ETNL went to EGX Rezzed this year to spy on all kinds of amazing indie games. Running from the 13-15th April 2018 at the Tobacco Docks, London, we scoured the entire area for all the games and there were too many to play all of them. Some are known games, like Sonic Mania, which really is a great rendition of the classic Sonic games but modernised in almost every way. Graphically it still looks similar, but everything runs far smoother and it is tighter mechanically. There’s Total War: Thrones of Britannia as well, which feels like a Medieval 3 – which is a good thing. Alongside these 2 bigger names, Codemasters was there with Onrush (more on this later). Aside from these bigger games, there were only indie games, which is what Rezzed is all about; chatting with developers and seeing the passion they have for what they are making.
Rezzed this year also saw Tim Schafer talk about his path to where he is now, and many even got to meet the man himself. Schafer is known for games like Psychonauts, Brutal Legend and Grim Fandango. The equally amazing Outside Xbox and Outside Xtra, as well as the Eurogamer crews, were also on the show floor; taking pictures, signing all the things, and generally chatting to fans. But, you aren’t reading this for some silly preamble, you are reading this to hear about some amazing indie games.
So, let’s get to it! What are the games which stood out the most at Rezzed 2018?
Created by the team behind MotorStorm and Driveclub, which is Evolution Studios, Onrush mixes many different genres. Of course, you have the arcade racing side, but also some chess-like combat, and even a class system like in Overwatch or Team Fortress 2, and even the mobs from MOBA’s (or grunts from Titanfall). To explain all of this, Onrush is a racing game where you aim is to wreck as many vehicles as possible to gain boost. Boost lets you go faster of course, but also builds up to a, basically, ultimate attack. These “ults”, called RUSH, all vary depending on the class you pick – see this is all very Overwatch/TF2 so far right? The MOBA side comes in when you realise you are not only racing against other players but also very weak cars which are just there for you to gain boost (just like mobs), this means if you have lagged behind you no longer need to worry as you will still gain boost and eventually RUSH. When you wreck you don’t spawn back behind the pack, you spawn in the middle of the action again. This actually stops the game feeling like a racing game, and more like a team-based fighter, where you just so happen to be driving something. The game is looking very good, and the soundtrack makes you feel unstoppable when you release your RUSH as it builds into this massive wall of sound.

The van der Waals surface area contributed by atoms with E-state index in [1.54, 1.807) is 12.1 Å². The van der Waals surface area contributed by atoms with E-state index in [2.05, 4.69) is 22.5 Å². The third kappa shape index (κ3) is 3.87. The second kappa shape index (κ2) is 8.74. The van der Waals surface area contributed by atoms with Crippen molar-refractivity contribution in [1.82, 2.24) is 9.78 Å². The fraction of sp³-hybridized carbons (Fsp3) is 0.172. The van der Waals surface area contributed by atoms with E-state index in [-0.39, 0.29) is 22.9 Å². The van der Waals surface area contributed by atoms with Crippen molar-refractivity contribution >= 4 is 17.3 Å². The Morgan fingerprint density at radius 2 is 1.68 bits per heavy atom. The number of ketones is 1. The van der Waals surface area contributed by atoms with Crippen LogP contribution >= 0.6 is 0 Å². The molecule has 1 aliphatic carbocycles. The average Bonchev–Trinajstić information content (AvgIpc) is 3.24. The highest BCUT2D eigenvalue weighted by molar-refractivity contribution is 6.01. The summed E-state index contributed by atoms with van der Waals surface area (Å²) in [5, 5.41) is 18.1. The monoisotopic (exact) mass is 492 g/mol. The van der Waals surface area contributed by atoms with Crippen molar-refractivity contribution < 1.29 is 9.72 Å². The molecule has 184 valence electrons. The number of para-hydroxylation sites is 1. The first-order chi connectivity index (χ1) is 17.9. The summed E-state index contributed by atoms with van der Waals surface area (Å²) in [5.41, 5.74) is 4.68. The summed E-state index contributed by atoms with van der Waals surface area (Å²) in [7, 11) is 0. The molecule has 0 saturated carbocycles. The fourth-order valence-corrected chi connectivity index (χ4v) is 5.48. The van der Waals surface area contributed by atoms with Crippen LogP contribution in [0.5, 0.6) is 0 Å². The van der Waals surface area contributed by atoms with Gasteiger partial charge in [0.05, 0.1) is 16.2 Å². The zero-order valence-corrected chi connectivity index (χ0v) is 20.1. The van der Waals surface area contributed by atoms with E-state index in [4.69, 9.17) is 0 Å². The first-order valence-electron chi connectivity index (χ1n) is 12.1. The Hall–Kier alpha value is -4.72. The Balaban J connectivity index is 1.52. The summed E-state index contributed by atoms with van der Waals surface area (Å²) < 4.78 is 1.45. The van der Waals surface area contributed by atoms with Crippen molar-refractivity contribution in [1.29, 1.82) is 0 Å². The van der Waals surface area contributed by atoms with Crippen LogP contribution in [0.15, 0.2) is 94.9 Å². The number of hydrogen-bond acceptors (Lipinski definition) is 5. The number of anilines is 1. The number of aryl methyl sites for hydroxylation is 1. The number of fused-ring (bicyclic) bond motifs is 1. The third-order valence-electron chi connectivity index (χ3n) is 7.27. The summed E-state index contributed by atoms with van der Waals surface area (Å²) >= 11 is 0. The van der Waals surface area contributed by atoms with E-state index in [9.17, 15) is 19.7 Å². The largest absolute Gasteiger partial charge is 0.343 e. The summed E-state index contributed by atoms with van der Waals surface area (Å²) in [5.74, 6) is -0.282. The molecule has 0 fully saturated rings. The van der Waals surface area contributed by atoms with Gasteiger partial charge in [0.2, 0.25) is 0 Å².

Onrush is releasing on June 5th for PS4, Xbox One, and coming later for PC.
Developed by Once A Bird, Outsider is a puzzle adventure game, but with no inventory. You take control of an android on its quest to repair and escape everything. I’m now going to attempt to explain what I did in the game, without spoiling it as it really is worth discovering the opening moments by yourself with a fresh mind, so with that said you start off solving several different puzzles which interlink, and after this you awake as an android. The puzzles themselves all feel like you are tweaking with the internal circuity of the android and fixing it up, so it can move before setting off on the long journey ahead. The game looks beautiful as well, with lots of solid colours which help differentiate between everything but also makes it clear what everything is. Then you have the lighting, which adds a mysterious and empty feeling the everything – which makes sense as there has been an apocalypse over the entire universe.
Outsider is aiming to release in Q4 (October – December) of this year, and I wish you would go check it out (there is a demo of Outsider available).
The Spectrum Retreat